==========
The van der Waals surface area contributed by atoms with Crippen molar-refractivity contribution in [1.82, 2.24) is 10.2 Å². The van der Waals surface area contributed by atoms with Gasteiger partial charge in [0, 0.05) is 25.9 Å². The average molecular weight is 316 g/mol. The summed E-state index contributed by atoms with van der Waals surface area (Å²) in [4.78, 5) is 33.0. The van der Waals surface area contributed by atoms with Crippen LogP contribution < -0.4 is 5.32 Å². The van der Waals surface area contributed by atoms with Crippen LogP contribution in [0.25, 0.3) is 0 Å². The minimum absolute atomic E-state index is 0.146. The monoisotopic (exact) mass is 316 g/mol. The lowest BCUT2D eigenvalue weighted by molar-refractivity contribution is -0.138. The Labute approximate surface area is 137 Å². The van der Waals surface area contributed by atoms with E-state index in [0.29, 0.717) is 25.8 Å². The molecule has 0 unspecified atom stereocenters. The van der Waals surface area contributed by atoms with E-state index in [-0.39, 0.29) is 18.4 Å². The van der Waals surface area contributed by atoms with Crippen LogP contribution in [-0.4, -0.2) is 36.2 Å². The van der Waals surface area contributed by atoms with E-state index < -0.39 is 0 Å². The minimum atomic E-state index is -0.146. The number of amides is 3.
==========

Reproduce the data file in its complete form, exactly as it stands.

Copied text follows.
The van der Waals surface area contributed by atoms with Crippen molar-refractivity contribution in [1.82, 2.24) is 10.2 Å². The van der Waals surface area contributed by atoms with Gasteiger partial charge in [0, 0.05) is 25.9 Å². The average molecular weight is 316 g/mol. The summed E-state index contributed by atoms with van der Waals surface area (Å²) in [4.78, 5) is 33.0. The van der Waals surface area contributed by atoms with Crippen LogP contribution < -0.4 is 5.32 Å². The van der Waals surface area contributed by atoms with Crippen LogP contribution in [0.25, 0.3) is 0 Å². The minimum absolute atomic E-state index is 0.146. The monoisotopic (exact) mass is 316 g/mol. The lowest BCUT2D eigenvalue weighted by molar-refractivity contribution is -0.138. The Labute approximate surface area is 137 Å². The van der Waals surface area contributed by atoms with E-state index in [0.29, 0.717) is 25.8 Å². The molecule has 0 unspecified atom stereocenters. The van der Waals surface area contributed by atoms with E-state index in [-0.39, 0.29) is 18.4 Å². The van der Waals surface area contributed by atoms with Crippen LogP contribution in [-0.4, -0.2) is 36.2 Å². The van der Waals surface area contributed by atoms with E-state index < -0.39 is 0 Å². The minimum atomic E-state index is -0.146. The number of amides is 3.